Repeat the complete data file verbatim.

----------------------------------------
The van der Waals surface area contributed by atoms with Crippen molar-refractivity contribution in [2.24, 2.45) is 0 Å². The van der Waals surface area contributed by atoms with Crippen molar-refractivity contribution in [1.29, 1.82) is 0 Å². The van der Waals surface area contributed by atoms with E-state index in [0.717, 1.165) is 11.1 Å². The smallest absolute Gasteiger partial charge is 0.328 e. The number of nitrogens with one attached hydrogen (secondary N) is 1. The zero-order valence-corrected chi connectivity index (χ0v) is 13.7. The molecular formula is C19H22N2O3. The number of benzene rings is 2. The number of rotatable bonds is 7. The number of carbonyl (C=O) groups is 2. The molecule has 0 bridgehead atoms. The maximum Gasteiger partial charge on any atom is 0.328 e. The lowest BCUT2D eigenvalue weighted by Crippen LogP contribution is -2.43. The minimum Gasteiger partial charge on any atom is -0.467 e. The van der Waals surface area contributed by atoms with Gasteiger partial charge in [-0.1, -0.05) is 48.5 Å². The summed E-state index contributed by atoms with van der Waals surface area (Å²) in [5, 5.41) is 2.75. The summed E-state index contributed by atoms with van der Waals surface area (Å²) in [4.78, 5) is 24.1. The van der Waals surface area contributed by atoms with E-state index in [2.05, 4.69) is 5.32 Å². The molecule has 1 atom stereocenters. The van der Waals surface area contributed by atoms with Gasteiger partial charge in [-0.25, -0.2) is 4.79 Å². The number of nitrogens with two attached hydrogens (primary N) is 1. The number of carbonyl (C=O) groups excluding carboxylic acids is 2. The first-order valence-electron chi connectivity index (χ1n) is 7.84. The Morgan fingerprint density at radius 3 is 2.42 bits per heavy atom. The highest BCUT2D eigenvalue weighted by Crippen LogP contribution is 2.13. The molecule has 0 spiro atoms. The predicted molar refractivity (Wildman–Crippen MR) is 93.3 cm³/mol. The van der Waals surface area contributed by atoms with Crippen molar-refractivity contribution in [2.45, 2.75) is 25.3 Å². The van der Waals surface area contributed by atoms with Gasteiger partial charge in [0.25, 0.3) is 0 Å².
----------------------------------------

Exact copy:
The van der Waals surface area contributed by atoms with Crippen molar-refractivity contribution in [2.24, 2.45) is 0 Å². The van der Waals surface area contributed by atoms with Crippen molar-refractivity contribution in [1.29, 1.82) is 0 Å². The van der Waals surface area contributed by atoms with E-state index in [0.717, 1.165) is 11.1 Å². The smallest absolute Gasteiger partial charge is 0.328 e. The number of nitrogens with one attached hydrogen (secondary N) is 1. The zero-order valence-corrected chi connectivity index (χ0v) is 13.7. The molecular formula is C19H22N2O3. The number of benzene rings is 2. The number of rotatable bonds is 7. The number of carbonyl (C=O) groups is 2. The molecule has 0 bridgehead atoms. The maximum Gasteiger partial charge on any atom is 0.328 e. The lowest BCUT2D eigenvalue weighted by Crippen LogP contribution is -2.43. The minimum Gasteiger partial charge on any atom is -0.467 e. The van der Waals surface area contributed by atoms with Gasteiger partial charge in [-0.1, -0.05) is 48.5 Å². The summed E-state index contributed by atoms with van der Waals surface area (Å²) in [5, 5.41) is 2.75. The summed E-state index contributed by atoms with van der Waals surface area (Å²) in [4.78, 5) is 24.1. The van der Waals surface area contributed by atoms with E-state index in [2.05, 4.69) is 5.32 Å². The molecule has 1 atom stereocenters. The van der Waals surface area contributed by atoms with Gasteiger partial charge in [-0.25, -0.2) is 4.79 Å². The number of nitrogens with two attached hydrogens (primary N) is 1. The number of carbonyl (C=O) groups excluding carboxylic acids is 2. The first-order valence-electron chi connectivity index (χ1n) is 7.84. The Morgan fingerprint density at radius 3 is 2.42 bits per heavy atom. The highest BCUT2D eigenvalue weighted by Crippen LogP contribution is 2.13. The molecule has 0 spiro atoms. The predicted molar refractivity (Wildman–Crippen MR) is 93.3 cm³/mol. The van der Waals surface area contributed by atoms with Crippen molar-refractivity contribution in [2.45, 2.75) is 25.3 Å². The van der Waals surface area contributed by atoms with Gasteiger partial charge in [0.25, 0.3) is 0 Å².